For a further understanding of the nature, objects, and advantages of the present invention, reference should be had to the following detailed description, read in conjunction with the following drawings, wherein like reference numerals denote like elements and wherein:
FIG. 1 illustrates an exploded view of the overall system for mounting tools on the periphery of the turret;
FIG. 2 illustrates a cross-section view of a machine tool mounted on the periphery of the turret;
FIG. 3 illustrates an exploded view of the overall systems for mounting tools on the face of the turret;
FIG. 4 illustrates a cross section view of a machine tool mounted on the face of the turret; and
FIGS. 5 and 6 illustrate top and end views respectively of the machine tool mounted on the periphery of the turret.
FIGS. 1 through 6 taken together illustrate the preferred components which comprise the apparatus and system of the present invention. Reference will be made first to FIGS. 1, and 5 and 6 which illustrate a machine tool mounted to the periphery of a turret in the preferred embodiment of the present invention, while FIGS. 3 and 4 illustrate machine tools mounted to the face of a turret in a second preferred embodiment of the present invention.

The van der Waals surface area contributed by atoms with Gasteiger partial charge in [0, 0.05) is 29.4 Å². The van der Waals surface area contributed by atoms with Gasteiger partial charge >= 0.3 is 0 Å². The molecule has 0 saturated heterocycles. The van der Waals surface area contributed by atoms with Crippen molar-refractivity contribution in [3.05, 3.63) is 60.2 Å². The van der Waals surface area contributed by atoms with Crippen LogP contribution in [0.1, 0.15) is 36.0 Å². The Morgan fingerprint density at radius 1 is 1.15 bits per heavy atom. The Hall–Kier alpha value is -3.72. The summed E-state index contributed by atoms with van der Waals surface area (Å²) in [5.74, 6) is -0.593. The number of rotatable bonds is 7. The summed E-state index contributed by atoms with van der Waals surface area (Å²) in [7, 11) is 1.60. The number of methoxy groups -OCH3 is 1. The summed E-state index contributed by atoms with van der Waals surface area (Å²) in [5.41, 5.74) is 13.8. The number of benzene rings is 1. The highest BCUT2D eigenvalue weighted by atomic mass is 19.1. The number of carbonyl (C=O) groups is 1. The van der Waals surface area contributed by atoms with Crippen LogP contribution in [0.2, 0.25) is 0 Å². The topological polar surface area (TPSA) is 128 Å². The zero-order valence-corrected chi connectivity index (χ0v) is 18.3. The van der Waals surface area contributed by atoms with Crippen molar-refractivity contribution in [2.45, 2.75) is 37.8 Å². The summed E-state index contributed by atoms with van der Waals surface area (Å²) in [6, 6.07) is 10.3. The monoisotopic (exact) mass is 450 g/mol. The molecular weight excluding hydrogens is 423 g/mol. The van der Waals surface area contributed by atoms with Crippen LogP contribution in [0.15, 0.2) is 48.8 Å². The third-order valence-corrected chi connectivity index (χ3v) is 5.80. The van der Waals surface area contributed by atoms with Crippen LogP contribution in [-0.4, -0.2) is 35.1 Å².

As illustrated in FIG. 1, there is provided a standard turret 12, comprising a circular component, having a face portion 14, and a peripheral edge 16. Turret 12 would comprise a plurality of stations 18 along its peripheral edge 16 wherein each station would accommodate a tool assembly 19, to be defined further, for mounting thereupon, as will be described further. In the system of the present invention as seen in FIGS. 1, 5 and 6, each station 18 would have the ability to mount any tool assembly desired, manufactured by any tool manufacturer, which provides it universality in mounting various tool assemblies there upon.